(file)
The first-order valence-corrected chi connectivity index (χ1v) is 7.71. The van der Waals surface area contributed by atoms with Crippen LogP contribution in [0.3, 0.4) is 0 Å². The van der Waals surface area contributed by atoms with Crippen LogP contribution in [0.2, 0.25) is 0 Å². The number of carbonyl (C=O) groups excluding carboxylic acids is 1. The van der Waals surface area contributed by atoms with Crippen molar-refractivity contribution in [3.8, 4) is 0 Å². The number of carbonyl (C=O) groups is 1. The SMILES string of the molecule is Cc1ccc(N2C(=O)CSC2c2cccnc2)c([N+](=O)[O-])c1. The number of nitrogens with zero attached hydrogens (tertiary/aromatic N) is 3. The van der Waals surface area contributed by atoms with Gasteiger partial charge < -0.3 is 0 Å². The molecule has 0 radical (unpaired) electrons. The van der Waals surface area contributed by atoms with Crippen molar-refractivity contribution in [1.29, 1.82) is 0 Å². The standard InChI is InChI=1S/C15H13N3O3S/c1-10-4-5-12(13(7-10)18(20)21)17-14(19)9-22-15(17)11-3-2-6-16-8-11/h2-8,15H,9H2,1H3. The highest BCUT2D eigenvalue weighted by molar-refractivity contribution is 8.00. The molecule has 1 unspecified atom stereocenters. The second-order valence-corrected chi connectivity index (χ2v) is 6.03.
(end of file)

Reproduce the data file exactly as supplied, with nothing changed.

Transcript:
The first-order valence-corrected chi connectivity index (χ1v) is 7.71. The van der Waals surface area contributed by atoms with Crippen LogP contribution in [0.3, 0.4) is 0 Å². The van der Waals surface area contributed by atoms with Crippen LogP contribution in [0.2, 0.25) is 0 Å². The number of carbonyl (C=O) groups excluding carboxylic acids is 1. The van der Waals surface area contributed by atoms with Crippen molar-refractivity contribution in [3.8, 4) is 0 Å². The number of carbonyl (C=O) groups is 1. The SMILES string of the molecule is Cc1ccc(N2C(=O)CSC2c2cccnc2)c([N+](=O)[O-])c1. The number of nitrogens with zero attached hydrogens (tertiary/aromatic N) is 3. The van der Waals surface area contributed by atoms with Gasteiger partial charge < -0.3 is 0 Å². The molecule has 0 radical (unpaired) electrons. The van der Waals surface area contributed by atoms with Crippen molar-refractivity contribution in [1.29, 1.82) is 0 Å². The standard InChI is InChI=1S/C15H13N3O3S/c1-10-4-5-12(13(7-10)18(20)21)17-14(19)9-22-15(17)11-3-2-6-16-8-11/h2-8,15H,9H2,1H3. The highest BCUT2D eigenvalue weighted by molar-refractivity contribution is 8.00. The molecule has 1 unspecified atom stereocenters. The second-order valence-corrected chi connectivity index (χ2v) is 6.03.